Analysis of the voltage stability problem in electric power systems using artificial neural networks.
The voltage stability problem in electric power systems is concerned with the analysis of
events and mechanisms that can lead a system into inadmissible operating conditions from the
voltage viewpoint. In the worst case, total collapse of the system may result, with disastrous consequences
for both electricity utilities and customers. The analysis of this problem has become an
important area of research over the past decade due to some instances of voltage collapse that have
occurred in electric systems throughout the world.
This work addresses the voltage stability problem within the framework of artificial neural
networks. Although the field of neural networks was established during the late 1940s, only in the
past few years has it experienced rapid development. The neural network approach offers some
potential advantages to the solution of problems for which an analytical solution is difficult. Also,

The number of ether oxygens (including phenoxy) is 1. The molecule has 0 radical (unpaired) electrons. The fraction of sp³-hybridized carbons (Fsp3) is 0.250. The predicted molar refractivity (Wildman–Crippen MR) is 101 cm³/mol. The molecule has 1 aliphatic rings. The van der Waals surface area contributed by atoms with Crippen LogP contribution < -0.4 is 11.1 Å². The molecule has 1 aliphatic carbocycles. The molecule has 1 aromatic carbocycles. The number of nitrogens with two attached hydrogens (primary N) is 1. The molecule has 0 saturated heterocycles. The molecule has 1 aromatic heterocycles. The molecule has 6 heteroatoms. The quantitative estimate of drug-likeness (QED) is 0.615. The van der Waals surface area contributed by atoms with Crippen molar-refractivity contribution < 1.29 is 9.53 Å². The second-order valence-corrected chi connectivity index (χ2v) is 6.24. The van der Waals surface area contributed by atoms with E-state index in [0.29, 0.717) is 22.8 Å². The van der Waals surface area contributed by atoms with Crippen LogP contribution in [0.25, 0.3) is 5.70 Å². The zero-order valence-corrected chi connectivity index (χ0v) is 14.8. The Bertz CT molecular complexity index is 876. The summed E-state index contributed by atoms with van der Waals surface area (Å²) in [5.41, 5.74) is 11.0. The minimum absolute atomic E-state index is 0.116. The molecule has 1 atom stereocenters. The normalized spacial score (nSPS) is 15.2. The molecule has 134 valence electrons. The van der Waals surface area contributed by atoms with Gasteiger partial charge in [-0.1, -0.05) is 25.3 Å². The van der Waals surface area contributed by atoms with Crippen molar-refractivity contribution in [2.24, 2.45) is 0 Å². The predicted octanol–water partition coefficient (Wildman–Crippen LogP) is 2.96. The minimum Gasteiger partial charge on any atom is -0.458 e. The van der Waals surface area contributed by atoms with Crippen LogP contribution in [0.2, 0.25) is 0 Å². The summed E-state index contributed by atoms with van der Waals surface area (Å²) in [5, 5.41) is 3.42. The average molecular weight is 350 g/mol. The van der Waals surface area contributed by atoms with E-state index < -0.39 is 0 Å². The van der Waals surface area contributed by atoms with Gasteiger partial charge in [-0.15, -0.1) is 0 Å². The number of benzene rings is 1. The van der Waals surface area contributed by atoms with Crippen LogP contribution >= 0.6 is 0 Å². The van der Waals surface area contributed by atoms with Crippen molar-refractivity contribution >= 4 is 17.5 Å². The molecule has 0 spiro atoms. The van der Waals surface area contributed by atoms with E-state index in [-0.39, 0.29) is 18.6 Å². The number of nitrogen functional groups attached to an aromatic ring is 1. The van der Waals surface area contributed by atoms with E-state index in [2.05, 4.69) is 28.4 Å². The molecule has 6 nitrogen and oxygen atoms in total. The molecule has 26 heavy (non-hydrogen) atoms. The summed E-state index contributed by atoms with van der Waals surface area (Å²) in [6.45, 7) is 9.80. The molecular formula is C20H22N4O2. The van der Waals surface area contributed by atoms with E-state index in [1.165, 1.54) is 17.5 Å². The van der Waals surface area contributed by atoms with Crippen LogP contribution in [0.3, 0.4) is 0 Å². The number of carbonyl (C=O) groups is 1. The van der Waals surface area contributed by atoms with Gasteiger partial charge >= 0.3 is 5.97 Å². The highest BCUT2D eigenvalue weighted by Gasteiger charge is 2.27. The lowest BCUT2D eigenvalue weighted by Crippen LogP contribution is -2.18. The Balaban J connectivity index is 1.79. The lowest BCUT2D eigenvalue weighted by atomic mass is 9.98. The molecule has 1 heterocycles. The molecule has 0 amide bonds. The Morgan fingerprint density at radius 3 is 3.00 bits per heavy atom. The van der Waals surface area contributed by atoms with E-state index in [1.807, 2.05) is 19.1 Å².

efficient and accurate computation may be achieved through neural networks.
The first contribution of this work refers to the development of an artificial neural network
capable of computing a static voltage stability index, which provides information on the stability
of a given operating state in the power system. This analytical tool was implemented as a self-contained
computational system which exhibited good accuracy and extremely low processing times
when applied to some study cases.
Dynamic characteristics of the electrical system in the voltage stability problem are very
important. Therefore, in a second stage of the present work, the scope of the research was extended
so as to take into account these new aspects. Another neural network-based computational system
was developed and implemented with the purpose of providing some information on the behaviour
of the electrical system in the immediate future.
Examples and case studies are presented throughout the thesis in order to illustrate the most
relevant aspects of both artificial neural networks and the computational models developed. A general
discussion summarises the main contributions of the present work and topics for further
research are outlined.